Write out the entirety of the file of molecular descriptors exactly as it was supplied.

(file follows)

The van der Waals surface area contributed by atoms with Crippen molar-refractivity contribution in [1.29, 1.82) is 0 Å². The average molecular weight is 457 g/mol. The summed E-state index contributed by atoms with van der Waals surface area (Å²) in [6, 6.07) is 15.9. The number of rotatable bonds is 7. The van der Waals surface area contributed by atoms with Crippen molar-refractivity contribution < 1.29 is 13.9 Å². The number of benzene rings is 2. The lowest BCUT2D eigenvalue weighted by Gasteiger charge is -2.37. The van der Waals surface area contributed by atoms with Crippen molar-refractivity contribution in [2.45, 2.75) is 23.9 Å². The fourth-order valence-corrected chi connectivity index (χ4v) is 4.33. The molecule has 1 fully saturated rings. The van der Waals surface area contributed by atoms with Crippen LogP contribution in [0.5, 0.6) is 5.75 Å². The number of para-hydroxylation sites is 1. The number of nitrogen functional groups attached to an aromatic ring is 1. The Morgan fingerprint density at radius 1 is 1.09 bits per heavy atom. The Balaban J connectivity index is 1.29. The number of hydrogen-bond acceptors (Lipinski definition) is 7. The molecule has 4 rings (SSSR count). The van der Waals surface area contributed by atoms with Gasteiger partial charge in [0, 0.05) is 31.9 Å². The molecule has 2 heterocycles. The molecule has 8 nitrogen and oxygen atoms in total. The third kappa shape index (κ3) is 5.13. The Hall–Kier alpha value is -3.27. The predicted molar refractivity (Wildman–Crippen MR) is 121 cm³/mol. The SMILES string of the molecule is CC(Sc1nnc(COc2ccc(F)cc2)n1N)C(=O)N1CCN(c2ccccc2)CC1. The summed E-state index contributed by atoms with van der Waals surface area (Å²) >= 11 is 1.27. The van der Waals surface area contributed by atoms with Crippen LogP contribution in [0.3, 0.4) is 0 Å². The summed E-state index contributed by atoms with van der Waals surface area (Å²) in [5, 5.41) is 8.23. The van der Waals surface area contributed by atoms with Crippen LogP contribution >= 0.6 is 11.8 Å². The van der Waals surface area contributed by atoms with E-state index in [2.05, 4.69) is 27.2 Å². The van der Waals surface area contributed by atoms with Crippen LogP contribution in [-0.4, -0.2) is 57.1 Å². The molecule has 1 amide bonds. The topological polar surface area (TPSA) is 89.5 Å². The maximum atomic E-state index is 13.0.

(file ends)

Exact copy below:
The van der Waals surface area contributed by atoms with Crippen molar-refractivity contribution in [1.29, 1.82) is 0 Å². The average molecular weight is 457 g/mol. The summed E-state index contributed by atoms with van der Waals surface area (Å²) in [6, 6.07) is 15.9. The number of rotatable bonds is 7. The van der Waals surface area contributed by atoms with Crippen molar-refractivity contribution < 1.29 is 13.9 Å². The number of benzene rings is 2. The lowest BCUT2D eigenvalue weighted by Gasteiger charge is -2.37. The van der Waals surface area contributed by atoms with Crippen molar-refractivity contribution in [2.45, 2.75) is 23.9 Å². The fourth-order valence-corrected chi connectivity index (χ4v) is 4.33. The molecule has 1 fully saturated rings. The van der Waals surface area contributed by atoms with Crippen LogP contribution in [0.5, 0.6) is 5.75 Å². The number of para-hydroxylation sites is 1. The number of nitrogen functional groups attached to an aromatic ring is 1. The Morgan fingerprint density at radius 1 is 1.09 bits per heavy atom. The Balaban J connectivity index is 1.29. The number of hydrogen-bond acceptors (Lipinski definition) is 7. The molecule has 4 rings (SSSR count). The van der Waals surface area contributed by atoms with Gasteiger partial charge in [0, 0.05) is 31.9 Å². The molecule has 2 heterocycles. The molecule has 8 nitrogen and oxygen atoms in total. The third kappa shape index (κ3) is 5.13. The Hall–Kier alpha value is -3.27. The predicted molar refractivity (Wildman–Crippen MR) is 121 cm³/mol. The SMILES string of the molecule is CC(Sc1nnc(COc2ccc(F)cc2)n1N)C(=O)N1CCN(c2ccccc2)CC1. The summed E-state index contributed by atoms with van der Waals surface area (Å²) >= 11 is 1.27. The van der Waals surface area contributed by atoms with Crippen LogP contribution in [0.3, 0.4) is 0 Å². The summed E-state index contributed by atoms with van der Waals surface area (Å²) in [5, 5.41) is 8.23. The van der Waals surface area contributed by atoms with Crippen LogP contribution >= 0.6 is 11.8 Å². The van der Waals surface area contributed by atoms with E-state index in [2.05, 4.69) is 27.2 Å². The van der Waals surface area contributed by atoms with Crippen LogP contribution in [-0.4, -0.2) is 57.1 Å². The molecule has 1 amide bonds. The topological polar surface area (TPSA) is 89.5 Å². The maximum atomic E-state index is 13.0.